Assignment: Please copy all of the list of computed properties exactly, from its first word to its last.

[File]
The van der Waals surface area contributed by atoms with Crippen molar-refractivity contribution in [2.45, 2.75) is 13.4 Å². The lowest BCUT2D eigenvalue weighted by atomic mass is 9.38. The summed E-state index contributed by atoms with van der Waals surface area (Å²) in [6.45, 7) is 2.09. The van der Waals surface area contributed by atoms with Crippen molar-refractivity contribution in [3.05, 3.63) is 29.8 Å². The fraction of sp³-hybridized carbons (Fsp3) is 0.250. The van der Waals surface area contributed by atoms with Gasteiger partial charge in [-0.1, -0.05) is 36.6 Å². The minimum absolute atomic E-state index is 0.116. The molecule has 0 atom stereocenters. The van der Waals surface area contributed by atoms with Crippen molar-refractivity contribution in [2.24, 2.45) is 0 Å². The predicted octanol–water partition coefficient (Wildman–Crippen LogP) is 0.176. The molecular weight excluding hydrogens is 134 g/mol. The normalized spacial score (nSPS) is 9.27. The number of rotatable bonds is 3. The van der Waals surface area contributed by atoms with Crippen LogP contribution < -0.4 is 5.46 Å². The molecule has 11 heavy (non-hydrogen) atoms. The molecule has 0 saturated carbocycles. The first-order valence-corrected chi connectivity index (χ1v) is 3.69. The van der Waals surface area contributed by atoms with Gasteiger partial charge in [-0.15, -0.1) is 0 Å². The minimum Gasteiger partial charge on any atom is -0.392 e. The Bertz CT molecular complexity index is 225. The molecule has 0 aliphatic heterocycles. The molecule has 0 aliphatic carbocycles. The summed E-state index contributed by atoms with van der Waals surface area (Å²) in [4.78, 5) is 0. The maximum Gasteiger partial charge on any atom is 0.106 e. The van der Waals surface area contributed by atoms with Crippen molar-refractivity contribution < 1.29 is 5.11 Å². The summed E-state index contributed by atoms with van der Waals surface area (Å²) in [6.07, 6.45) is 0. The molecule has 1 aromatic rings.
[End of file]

The van der Waals surface area contributed by atoms with Crippen molar-refractivity contribution in [2.45, 2.75) is 13.4 Å². The lowest BCUT2D eigenvalue weighted by atomic mass is 9.38. The summed E-state index contributed by atoms with van der Waals surface area (Å²) in [6.45, 7) is 2.09. The van der Waals surface area contributed by atoms with Crippen molar-refractivity contribution in [3.05, 3.63) is 29.8 Å². The fraction of sp³-hybridized carbons (Fsp3) is 0.250. The van der Waals surface area contributed by atoms with Gasteiger partial charge in [-0.1, -0.05) is 36.6 Å². The minimum absolute atomic E-state index is 0.116. The molecule has 0 atom stereocenters. The van der Waals surface area contributed by atoms with Crippen molar-refractivity contribution in [2.24, 2.45) is 0 Å². The predicted octanol–water partition coefficient (Wildman–Crippen LogP) is 0.176. The molecular weight excluding hydrogens is 134 g/mol. The normalized spacial score (nSPS) is 9.27. The number of rotatable bonds is 3. The van der Waals surface area contributed by atoms with Crippen LogP contribution < -0.4 is 5.46 Å². The molecule has 11 heavy (non-hydrogen) atoms. The molecule has 0 saturated carbocycles. The first-order valence-corrected chi connectivity index (χ1v) is 3.69. The van der Waals surface area contributed by atoms with Gasteiger partial charge in [-0.15, -0.1) is 0 Å². The minimum Gasteiger partial charge on any atom is -0.392 e. The Bertz CT molecular complexity index is 225. The molecule has 0 aliphatic heterocycles. The molecule has 0 aliphatic carbocycles. The summed E-state index contributed by atoms with van der Waals surface area (Å²) in [4.78, 5) is 0. The maximum Gasteiger partial charge on any atom is 0.106 e. The van der Waals surface area contributed by atoms with Crippen molar-refractivity contribution < 1.29 is 5.11 Å². The summed E-state index contributed by atoms with van der Waals surface area (Å²) in [6.07, 6.45) is 0. The molecule has 1 aromatic rings.